current status, such as, state noxious status and
wetland indicator values.
Plant Materials <http://plant-materials.nrcs.usda.gov/>
Plant Fact Sheet/Guide Coordination Page <http://plant-materials.nrcs.usda.gov/intranet/pfs.html>
National Plant Data Center <http://npdc.usda.gov>
Adaptation Species Coordinator
The plants are found on moist soils in thickets, along Gerald Guala
streams in sand or gravel bars, and on rocky slopes USDA, NRCS, National Plant Data Center, Baton
and bluffs. Dirr (1997) observes that “the species is Rouge, Louisiana
adaptable to all conditions, probably even nuclear
attacks, and once established, requires a bulldozer for Edited 05dec00 jsp; 13feb03 ahv; 060803 jsp
For more information about this and other plants, please contact
your local NRCS field office or Conservation District, and visit the
Establishment PLANTS Web site<http://plants.usda.gov> or the Plant Materials
Atlantic ninebark can be propagated from cuttings or Program Web site <http://Plant-Materials.nrcs.usda.gov>
seeds, which germinate without pre-treatment. It
transplants readily and apparently grows easily over a
range of light, moisture, and acidity. The U.S. Department of Agriculture (USDA) prohibits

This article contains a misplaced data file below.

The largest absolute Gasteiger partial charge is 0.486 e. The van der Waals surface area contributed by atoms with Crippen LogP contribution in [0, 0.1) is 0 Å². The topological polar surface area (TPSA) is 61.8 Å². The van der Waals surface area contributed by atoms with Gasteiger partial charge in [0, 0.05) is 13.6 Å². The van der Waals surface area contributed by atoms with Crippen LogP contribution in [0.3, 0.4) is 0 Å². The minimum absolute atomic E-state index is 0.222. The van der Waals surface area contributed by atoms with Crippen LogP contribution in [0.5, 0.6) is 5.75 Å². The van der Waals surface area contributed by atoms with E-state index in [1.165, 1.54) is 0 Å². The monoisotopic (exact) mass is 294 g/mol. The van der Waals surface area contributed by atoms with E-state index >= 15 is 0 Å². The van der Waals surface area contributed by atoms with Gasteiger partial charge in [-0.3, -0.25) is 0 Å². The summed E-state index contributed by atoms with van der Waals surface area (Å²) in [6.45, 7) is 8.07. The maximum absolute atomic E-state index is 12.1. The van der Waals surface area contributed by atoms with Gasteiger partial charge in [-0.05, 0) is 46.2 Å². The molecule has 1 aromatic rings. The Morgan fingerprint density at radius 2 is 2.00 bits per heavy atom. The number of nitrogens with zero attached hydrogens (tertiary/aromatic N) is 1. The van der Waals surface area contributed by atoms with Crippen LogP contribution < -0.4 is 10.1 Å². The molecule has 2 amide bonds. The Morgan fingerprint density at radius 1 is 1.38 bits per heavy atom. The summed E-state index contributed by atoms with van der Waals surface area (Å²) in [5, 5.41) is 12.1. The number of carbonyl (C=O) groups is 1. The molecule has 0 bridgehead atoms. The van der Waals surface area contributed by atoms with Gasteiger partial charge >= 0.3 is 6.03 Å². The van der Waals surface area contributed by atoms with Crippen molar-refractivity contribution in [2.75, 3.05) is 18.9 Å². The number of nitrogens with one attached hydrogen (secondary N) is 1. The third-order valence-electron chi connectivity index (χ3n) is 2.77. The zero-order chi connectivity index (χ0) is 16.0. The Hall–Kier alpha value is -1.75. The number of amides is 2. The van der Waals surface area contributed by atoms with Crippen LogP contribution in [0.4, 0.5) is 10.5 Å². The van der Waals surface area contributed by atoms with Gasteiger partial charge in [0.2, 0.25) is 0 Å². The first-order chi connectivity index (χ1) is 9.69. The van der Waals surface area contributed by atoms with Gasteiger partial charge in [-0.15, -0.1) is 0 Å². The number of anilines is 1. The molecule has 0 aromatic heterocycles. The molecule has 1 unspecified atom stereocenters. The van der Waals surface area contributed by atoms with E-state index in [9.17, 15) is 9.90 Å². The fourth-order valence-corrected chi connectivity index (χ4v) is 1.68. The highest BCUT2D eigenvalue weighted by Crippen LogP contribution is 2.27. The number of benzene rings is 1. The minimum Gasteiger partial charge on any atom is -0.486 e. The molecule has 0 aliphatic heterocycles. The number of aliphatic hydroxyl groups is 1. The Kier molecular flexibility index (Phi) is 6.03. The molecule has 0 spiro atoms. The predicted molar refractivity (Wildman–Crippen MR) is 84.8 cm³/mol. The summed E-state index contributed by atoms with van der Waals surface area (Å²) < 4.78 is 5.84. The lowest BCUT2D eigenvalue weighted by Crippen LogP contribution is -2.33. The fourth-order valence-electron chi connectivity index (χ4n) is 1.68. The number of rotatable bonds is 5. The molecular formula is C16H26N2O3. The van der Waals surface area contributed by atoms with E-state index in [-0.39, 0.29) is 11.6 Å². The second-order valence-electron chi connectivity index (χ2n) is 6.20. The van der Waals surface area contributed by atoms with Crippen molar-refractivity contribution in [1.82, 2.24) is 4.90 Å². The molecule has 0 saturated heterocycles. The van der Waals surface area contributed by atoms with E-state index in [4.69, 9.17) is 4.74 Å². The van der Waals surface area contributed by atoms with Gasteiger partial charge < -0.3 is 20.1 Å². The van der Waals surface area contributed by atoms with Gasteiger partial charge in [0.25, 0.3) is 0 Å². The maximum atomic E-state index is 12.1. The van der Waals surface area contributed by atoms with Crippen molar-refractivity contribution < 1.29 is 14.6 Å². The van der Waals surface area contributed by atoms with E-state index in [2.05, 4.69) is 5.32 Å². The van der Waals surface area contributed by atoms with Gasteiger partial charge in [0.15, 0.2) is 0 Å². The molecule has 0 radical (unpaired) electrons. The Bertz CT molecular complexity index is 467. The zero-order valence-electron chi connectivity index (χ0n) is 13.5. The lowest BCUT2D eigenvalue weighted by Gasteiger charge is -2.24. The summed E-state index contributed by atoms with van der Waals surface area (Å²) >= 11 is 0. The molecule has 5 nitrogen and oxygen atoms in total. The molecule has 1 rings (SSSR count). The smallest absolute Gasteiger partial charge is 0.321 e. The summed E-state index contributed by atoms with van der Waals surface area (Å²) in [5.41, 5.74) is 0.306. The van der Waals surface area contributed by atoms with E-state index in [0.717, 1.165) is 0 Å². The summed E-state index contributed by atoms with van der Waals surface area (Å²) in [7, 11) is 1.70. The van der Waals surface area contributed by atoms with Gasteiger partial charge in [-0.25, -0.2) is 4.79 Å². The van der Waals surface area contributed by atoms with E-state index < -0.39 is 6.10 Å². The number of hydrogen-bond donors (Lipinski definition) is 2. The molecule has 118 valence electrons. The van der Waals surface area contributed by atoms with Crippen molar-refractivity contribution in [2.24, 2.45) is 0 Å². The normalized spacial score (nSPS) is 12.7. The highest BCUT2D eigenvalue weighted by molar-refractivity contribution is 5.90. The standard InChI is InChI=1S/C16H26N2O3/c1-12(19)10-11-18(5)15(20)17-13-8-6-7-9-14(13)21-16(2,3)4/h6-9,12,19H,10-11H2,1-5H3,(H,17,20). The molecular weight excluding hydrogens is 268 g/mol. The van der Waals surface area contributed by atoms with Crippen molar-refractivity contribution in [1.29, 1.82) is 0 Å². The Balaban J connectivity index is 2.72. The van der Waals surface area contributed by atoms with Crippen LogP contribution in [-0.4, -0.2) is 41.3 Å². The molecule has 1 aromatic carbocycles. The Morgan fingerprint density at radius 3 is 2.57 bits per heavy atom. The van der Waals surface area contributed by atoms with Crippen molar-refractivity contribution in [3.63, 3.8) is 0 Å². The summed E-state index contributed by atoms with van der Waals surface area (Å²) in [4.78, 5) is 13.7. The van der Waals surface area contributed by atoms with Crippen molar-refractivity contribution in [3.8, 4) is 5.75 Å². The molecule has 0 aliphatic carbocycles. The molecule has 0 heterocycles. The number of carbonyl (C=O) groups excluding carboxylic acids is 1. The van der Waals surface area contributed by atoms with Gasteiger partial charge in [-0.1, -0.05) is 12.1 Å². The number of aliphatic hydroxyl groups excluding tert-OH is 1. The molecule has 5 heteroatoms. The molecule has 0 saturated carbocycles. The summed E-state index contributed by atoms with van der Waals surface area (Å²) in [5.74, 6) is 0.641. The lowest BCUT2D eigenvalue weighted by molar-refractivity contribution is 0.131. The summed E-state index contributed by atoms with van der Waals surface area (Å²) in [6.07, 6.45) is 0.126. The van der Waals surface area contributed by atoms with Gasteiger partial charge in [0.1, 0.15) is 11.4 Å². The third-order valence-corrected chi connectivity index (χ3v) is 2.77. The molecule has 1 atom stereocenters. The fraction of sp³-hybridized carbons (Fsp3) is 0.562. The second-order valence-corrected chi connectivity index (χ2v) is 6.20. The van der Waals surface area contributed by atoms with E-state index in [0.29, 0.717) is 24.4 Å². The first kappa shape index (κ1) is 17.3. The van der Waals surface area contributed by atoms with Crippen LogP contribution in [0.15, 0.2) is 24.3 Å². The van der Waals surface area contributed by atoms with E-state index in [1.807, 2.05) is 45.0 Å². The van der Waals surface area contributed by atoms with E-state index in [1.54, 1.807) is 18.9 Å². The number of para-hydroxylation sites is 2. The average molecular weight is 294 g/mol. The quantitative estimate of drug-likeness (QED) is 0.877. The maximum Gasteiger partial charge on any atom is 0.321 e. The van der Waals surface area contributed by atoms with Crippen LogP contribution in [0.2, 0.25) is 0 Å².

discrimination in all its programs and activities on the basis of
race, color, national origin, sex, religion, age, disability, political
beliefs, sexual orientation, and marital or family status. (Not all
Information on fire response is not available for prohibited bases apply to all programs.) Persons with disabilities
Atlantic ninebark, but shrubs of the western US who require alternative means for communication of program
species Physocarpus malvaceus (Greene) Kuntze information (Braille, large print, audiotape, etc.) should contact
readily re-sprout after intense surface burns (Lea & USDA's TARGET Center at 202-720-2600 (voice and TDD).
To file a complaint of discrimination write USDA, Director, Office
of Civil Rights, Room 326-W, Whitten Building, 14th and
Cultivars, Improved and Selected Materials (and Independence Avenue, SW, Washington, DC 20250-9410 or call
area of origin) 202-720-5964 (voice or TDD). USDA is an equal opportunity
These plant materials are readily available from provider and employer.
commercial sources. Contact your local Natural
Resources Conservation Service (formerly Soil Read about Civil Rights at the Natural Resources Convervation
Conservation Service) office for more information. Service.
Look in the phone book under ”United States
Government.” The Natural Resources Conservation
Service will be listed under the subheading
“Department of Agriculture.”
Dirr, M.A. 1997. Dirr's hardy trees and shrubs: An
illustrated encyclopedia. Timber Press, Portland,
Kurz, D. 1997. Shrubs and woody vines of Missouri.
Missouri Dept. of Conservation, Jefferson City,
Lea, S.M. & P. Morgan 1993. Resprouting response
of ninebark (Physocarpus malvaceus) shrubs to
burning and clipping. Forest Ecol. Management.
USDA, NRCS 1993. Northeast wetland flora: Field
office guide to plant species. Wetland Science
Institute, Laurel, Maryland.
Formerly BONAP, North Carolina Botanical Garden,
University of North Carolina, Chapel Hill, North